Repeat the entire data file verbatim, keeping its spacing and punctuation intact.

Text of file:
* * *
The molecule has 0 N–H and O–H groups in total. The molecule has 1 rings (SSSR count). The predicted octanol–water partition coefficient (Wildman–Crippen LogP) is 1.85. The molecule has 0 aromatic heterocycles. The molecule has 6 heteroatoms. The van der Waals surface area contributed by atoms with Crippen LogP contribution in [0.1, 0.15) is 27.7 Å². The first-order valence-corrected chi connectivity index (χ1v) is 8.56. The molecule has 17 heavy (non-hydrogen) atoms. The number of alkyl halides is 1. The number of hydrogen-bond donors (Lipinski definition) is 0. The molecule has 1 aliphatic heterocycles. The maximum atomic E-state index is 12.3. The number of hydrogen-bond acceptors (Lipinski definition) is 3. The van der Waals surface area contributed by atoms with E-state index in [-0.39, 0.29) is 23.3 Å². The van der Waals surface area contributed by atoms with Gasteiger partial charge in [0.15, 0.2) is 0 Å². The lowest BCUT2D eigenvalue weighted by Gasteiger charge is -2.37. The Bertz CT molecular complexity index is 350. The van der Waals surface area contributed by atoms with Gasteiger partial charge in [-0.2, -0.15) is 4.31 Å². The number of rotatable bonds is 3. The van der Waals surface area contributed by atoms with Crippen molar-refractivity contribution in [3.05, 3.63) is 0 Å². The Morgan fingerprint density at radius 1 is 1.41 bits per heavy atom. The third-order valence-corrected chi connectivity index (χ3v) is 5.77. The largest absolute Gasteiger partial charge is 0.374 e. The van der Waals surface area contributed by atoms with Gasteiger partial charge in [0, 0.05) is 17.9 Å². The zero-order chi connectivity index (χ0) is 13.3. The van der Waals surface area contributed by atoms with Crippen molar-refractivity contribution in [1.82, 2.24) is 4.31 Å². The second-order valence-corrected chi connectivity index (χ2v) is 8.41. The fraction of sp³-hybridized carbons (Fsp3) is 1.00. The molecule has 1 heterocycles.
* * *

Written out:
The molecule has 0 N–H and O–H groups in total. The molecule has 1 rings (SSSR count). The predicted octanol–water partition coefficient (Wildman–Crippen LogP) is 1.85. The molecule has 0 aromatic heterocycles. The molecule has 6 heteroatoms. The van der Waals surface area contributed by atoms with Crippen LogP contribution in [0.1, 0.15) is 27.7 Å². The first-order valence-corrected chi connectivity index (χ1v) is 8.56. The molecule has 17 heavy (non-hydrogen) atoms. The number of alkyl halides is 1. The number of hydrogen-bond donors (Lipinski definition) is 0. The molecule has 1 aliphatic heterocycles. The maximum atomic E-state index is 12.3. The number of hydrogen-bond acceptors (Lipinski definition) is 3. The van der Waals surface area contributed by atoms with E-state index in [-0.39, 0.29) is 23.3 Å². The van der Waals surface area contributed by atoms with Gasteiger partial charge in [0.15, 0.2) is 0 Å². The lowest BCUT2D eigenvalue weighted by Gasteiger charge is -2.37. The Bertz CT molecular complexity index is 350. The van der Waals surface area contributed by atoms with Gasteiger partial charge in [-0.2, -0.15) is 4.31 Å². The number of rotatable bonds is 3. The van der Waals surface area contributed by atoms with Crippen molar-refractivity contribution in [3.05, 3.63) is 0 Å². The Morgan fingerprint density at radius 1 is 1.41 bits per heavy atom. The third-order valence-corrected chi connectivity index (χ3v) is 5.77. The largest absolute Gasteiger partial charge is 0.374 e. The van der Waals surface area contributed by atoms with Gasteiger partial charge in [0, 0.05) is 17.9 Å². The zero-order chi connectivity index (χ0) is 13.3. The van der Waals surface area contributed by atoms with Crippen molar-refractivity contribution in [1.82, 2.24) is 4.31 Å². The second-order valence-corrected chi connectivity index (χ2v) is 8.41. The fraction of sp³-hybridized carbons (Fsp3) is 1.00. The molecule has 1 heterocycles.